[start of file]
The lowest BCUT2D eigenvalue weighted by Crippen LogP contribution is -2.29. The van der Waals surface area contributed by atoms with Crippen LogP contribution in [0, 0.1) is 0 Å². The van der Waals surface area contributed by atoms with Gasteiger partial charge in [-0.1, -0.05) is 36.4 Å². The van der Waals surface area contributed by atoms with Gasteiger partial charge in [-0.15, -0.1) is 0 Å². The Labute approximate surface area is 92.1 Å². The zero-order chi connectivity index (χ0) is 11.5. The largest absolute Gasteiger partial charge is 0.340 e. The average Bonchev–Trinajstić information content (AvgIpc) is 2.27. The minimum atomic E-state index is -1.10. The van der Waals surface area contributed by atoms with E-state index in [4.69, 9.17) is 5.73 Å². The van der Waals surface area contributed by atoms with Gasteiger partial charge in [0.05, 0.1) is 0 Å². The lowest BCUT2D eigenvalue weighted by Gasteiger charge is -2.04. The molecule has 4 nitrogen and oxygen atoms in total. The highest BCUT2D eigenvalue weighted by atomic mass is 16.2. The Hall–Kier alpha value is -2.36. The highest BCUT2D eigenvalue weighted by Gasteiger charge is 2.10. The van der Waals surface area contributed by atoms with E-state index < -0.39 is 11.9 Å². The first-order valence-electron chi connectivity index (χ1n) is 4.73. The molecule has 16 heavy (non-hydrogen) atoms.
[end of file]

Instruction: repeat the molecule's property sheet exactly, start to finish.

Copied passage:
The lowest BCUT2D eigenvalue weighted by Crippen LogP contribution is -2.29. The van der Waals surface area contributed by atoms with Crippen LogP contribution in [0, 0.1) is 0 Å². The van der Waals surface area contributed by atoms with Gasteiger partial charge in [-0.1, -0.05) is 36.4 Å². The van der Waals surface area contributed by atoms with Gasteiger partial charge in [-0.15, -0.1) is 0 Å². The Labute approximate surface area is 92.1 Å². The zero-order chi connectivity index (χ0) is 11.5. The largest absolute Gasteiger partial charge is 0.340 e. The average Bonchev–Trinajstić information content (AvgIpc) is 2.27. The minimum atomic E-state index is -1.10. The van der Waals surface area contributed by atoms with E-state index in [4.69, 9.17) is 5.73 Å². The van der Waals surface area contributed by atoms with Gasteiger partial charge in [0.05, 0.1) is 0 Å². The lowest BCUT2D eigenvalue weighted by Gasteiger charge is -2.04. The molecule has 4 nitrogen and oxygen atoms in total. The highest BCUT2D eigenvalue weighted by atomic mass is 16.2. The Hall–Kier alpha value is -2.36. The highest BCUT2D eigenvalue weighted by Gasteiger charge is 2.10. The van der Waals surface area contributed by atoms with E-state index < -0.39 is 11.9 Å². The first-order valence-electron chi connectivity index (χ1n) is 4.73. The molecule has 16 heavy (non-hydrogen) atoms.